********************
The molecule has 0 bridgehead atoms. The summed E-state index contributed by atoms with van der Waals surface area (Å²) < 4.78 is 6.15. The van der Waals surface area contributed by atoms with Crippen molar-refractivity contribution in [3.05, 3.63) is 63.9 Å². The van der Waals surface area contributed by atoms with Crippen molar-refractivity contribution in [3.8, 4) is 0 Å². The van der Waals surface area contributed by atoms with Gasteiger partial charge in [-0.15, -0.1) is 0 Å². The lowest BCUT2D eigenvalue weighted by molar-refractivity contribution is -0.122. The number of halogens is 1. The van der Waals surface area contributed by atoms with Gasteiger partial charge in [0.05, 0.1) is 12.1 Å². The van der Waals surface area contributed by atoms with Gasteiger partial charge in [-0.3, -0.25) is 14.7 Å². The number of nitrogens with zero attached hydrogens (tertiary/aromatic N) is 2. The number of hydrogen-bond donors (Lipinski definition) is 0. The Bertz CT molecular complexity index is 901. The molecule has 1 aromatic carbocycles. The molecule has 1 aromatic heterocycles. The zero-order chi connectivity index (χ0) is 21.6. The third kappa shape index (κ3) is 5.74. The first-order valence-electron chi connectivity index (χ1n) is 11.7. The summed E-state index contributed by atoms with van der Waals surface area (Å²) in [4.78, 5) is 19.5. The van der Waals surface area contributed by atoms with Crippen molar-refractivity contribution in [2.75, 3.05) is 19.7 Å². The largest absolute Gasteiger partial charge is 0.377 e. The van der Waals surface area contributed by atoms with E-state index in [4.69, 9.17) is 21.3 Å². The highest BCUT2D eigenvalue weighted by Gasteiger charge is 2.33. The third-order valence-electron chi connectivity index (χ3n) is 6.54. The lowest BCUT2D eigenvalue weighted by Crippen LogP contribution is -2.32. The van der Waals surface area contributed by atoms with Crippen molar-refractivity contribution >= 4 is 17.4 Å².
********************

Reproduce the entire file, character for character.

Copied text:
The molecule has 0 bridgehead atoms. The summed E-state index contributed by atoms with van der Waals surface area (Å²) < 4.78 is 6.15. The van der Waals surface area contributed by atoms with Crippen molar-refractivity contribution in [3.05, 3.63) is 63.9 Å². The van der Waals surface area contributed by atoms with Crippen molar-refractivity contribution in [3.8, 4) is 0 Å². The van der Waals surface area contributed by atoms with Gasteiger partial charge in [-0.15, -0.1) is 0 Å². The lowest BCUT2D eigenvalue weighted by molar-refractivity contribution is -0.122. The number of halogens is 1. The van der Waals surface area contributed by atoms with Gasteiger partial charge in [0.05, 0.1) is 12.1 Å². The van der Waals surface area contributed by atoms with Gasteiger partial charge in [-0.3, -0.25) is 14.7 Å². The number of nitrogens with zero attached hydrogens (tertiary/aromatic N) is 2. The number of hydrogen-bond donors (Lipinski definition) is 0. The Bertz CT molecular complexity index is 901. The molecule has 1 aromatic carbocycles. The molecule has 1 aromatic heterocycles. The zero-order chi connectivity index (χ0) is 21.6. The third kappa shape index (κ3) is 5.74. The first-order valence-electron chi connectivity index (χ1n) is 11.7. The summed E-state index contributed by atoms with van der Waals surface area (Å²) in [4.78, 5) is 19.5. The van der Waals surface area contributed by atoms with Crippen molar-refractivity contribution in [2.75, 3.05) is 19.7 Å². The largest absolute Gasteiger partial charge is 0.377 e. The van der Waals surface area contributed by atoms with E-state index in [4.69, 9.17) is 21.3 Å². The highest BCUT2D eigenvalue weighted by Gasteiger charge is 2.33. The third-order valence-electron chi connectivity index (χ3n) is 6.54. The lowest BCUT2D eigenvalue weighted by Crippen LogP contribution is -2.32. The van der Waals surface area contributed by atoms with Crippen molar-refractivity contribution >= 4 is 17.4 Å².